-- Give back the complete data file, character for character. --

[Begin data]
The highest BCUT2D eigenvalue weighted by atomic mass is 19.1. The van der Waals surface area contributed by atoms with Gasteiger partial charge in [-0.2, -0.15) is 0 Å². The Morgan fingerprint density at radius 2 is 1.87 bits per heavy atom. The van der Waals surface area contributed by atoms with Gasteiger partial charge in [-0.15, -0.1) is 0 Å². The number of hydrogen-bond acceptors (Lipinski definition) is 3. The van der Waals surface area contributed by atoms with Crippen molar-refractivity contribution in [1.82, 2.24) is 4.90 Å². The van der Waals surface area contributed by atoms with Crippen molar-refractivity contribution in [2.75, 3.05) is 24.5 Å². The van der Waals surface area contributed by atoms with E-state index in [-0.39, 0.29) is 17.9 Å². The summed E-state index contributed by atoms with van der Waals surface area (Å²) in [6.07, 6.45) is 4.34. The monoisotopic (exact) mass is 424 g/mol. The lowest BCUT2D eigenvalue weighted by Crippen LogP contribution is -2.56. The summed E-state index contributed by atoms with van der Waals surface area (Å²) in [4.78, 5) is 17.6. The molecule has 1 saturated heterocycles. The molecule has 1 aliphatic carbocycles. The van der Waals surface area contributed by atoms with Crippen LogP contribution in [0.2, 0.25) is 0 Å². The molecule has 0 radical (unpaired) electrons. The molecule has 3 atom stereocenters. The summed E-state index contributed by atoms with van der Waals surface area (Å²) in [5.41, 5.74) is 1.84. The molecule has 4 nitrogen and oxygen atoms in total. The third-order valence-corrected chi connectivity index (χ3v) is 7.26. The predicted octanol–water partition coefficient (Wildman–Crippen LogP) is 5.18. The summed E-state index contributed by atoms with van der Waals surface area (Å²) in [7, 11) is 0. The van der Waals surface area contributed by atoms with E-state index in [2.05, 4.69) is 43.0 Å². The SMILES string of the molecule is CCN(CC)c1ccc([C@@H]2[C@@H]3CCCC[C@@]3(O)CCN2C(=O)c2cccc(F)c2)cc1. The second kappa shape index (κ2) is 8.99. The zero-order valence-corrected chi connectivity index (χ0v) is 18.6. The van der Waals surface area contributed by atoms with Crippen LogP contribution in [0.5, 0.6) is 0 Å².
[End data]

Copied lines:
The highest BCUT2D eigenvalue weighted by atomic mass is 19.1. The van der Waals surface area contributed by atoms with Gasteiger partial charge in [-0.2, -0.15) is 0 Å². The Morgan fingerprint density at radius 2 is 1.87 bits per heavy atom. The van der Waals surface area contributed by atoms with Gasteiger partial charge in [-0.15, -0.1) is 0 Å². The number of hydrogen-bond acceptors (Lipinski definition) is 3. The van der Waals surface area contributed by atoms with Crippen molar-refractivity contribution in [1.82, 2.24) is 4.90 Å². The van der Waals surface area contributed by atoms with Crippen molar-refractivity contribution in [2.75, 3.05) is 24.5 Å². The van der Waals surface area contributed by atoms with E-state index in [-0.39, 0.29) is 17.9 Å². The summed E-state index contributed by atoms with van der Waals surface area (Å²) in [6.07, 6.45) is 4.34. The monoisotopic (exact) mass is 424 g/mol. The lowest BCUT2D eigenvalue weighted by Crippen LogP contribution is -2.56. The summed E-state index contributed by atoms with van der Waals surface area (Å²) in [4.78, 5) is 17.6. The molecule has 1 saturated heterocycles. The molecule has 1 aliphatic carbocycles. The van der Waals surface area contributed by atoms with Crippen LogP contribution in [0.2, 0.25) is 0 Å². The molecule has 0 radical (unpaired) electrons. The molecule has 3 atom stereocenters. The summed E-state index contributed by atoms with van der Waals surface area (Å²) in [5.41, 5.74) is 1.84. The molecule has 4 nitrogen and oxygen atoms in total. The third-order valence-corrected chi connectivity index (χ3v) is 7.26. The predicted octanol–water partition coefficient (Wildman–Crippen LogP) is 5.18. The summed E-state index contributed by atoms with van der Waals surface area (Å²) in [7, 11) is 0. The van der Waals surface area contributed by atoms with E-state index in [2.05, 4.69) is 43.0 Å². The SMILES string of the molecule is CCN(CC)c1ccc([C@@H]2[C@@H]3CCCC[C@@]3(O)CCN2C(=O)c2cccc(F)c2)cc1. The second kappa shape index (κ2) is 8.99. The zero-order valence-corrected chi connectivity index (χ0v) is 18.6. The van der Waals surface area contributed by atoms with Crippen LogP contribution in [0.5, 0.6) is 0 Å².